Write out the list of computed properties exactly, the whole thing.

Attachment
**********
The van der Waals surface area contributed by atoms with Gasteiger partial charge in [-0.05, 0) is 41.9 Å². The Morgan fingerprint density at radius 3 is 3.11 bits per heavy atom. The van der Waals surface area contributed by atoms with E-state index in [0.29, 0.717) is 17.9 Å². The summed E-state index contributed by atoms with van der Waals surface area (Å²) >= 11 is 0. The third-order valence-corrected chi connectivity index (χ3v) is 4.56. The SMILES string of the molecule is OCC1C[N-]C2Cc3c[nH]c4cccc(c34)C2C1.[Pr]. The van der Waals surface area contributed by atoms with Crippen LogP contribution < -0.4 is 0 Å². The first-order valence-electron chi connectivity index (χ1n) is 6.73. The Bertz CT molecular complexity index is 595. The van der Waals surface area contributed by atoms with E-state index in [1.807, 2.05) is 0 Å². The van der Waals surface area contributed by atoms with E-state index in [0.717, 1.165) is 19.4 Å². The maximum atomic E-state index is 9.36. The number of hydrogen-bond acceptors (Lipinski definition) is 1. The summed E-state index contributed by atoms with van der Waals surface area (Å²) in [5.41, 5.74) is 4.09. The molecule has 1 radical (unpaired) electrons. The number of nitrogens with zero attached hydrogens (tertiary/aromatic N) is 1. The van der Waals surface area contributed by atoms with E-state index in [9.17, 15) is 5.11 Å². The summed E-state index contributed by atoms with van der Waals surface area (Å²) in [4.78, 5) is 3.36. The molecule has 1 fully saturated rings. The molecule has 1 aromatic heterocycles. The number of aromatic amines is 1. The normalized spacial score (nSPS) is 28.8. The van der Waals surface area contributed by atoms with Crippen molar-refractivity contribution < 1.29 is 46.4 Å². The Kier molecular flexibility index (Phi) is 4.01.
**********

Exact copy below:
The van der Waals surface area contributed by atoms with Gasteiger partial charge in [-0.05, 0) is 41.9 Å². The Morgan fingerprint density at radius 3 is 3.11 bits per heavy atom. The van der Waals surface area contributed by atoms with E-state index in [0.29, 0.717) is 17.9 Å². The summed E-state index contributed by atoms with van der Waals surface area (Å²) >= 11 is 0. The third-order valence-corrected chi connectivity index (χ3v) is 4.56. The SMILES string of the molecule is OCC1C[N-]C2Cc3c[nH]c4cccc(c34)C2C1.[Pr]. The van der Waals surface area contributed by atoms with Crippen LogP contribution < -0.4 is 0 Å². The first-order valence-electron chi connectivity index (χ1n) is 6.73. The Bertz CT molecular complexity index is 595. The van der Waals surface area contributed by atoms with E-state index in [1.807, 2.05) is 0 Å². The van der Waals surface area contributed by atoms with E-state index in [0.717, 1.165) is 19.4 Å². The maximum atomic E-state index is 9.36. The number of hydrogen-bond acceptors (Lipinski definition) is 1. The summed E-state index contributed by atoms with van der Waals surface area (Å²) in [5.41, 5.74) is 4.09. The molecule has 1 radical (unpaired) electrons. The number of nitrogens with zero attached hydrogens (tertiary/aromatic N) is 1. The van der Waals surface area contributed by atoms with E-state index in [9.17, 15) is 5.11 Å². The summed E-state index contributed by atoms with van der Waals surface area (Å²) in [4.78, 5) is 3.36. The molecule has 1 fully saturated rings. The molecule has 1 aromatic heterocycles. The number of aromatic amines is 1. The normalized spacial score (nSPS) is 28.8. The van der Waals surface area contributed by atoms with Crippen molar-refractivity contribution < 1.29 is 46.4 Å². The Kier molecular flexibility index (Phi) is 4.01.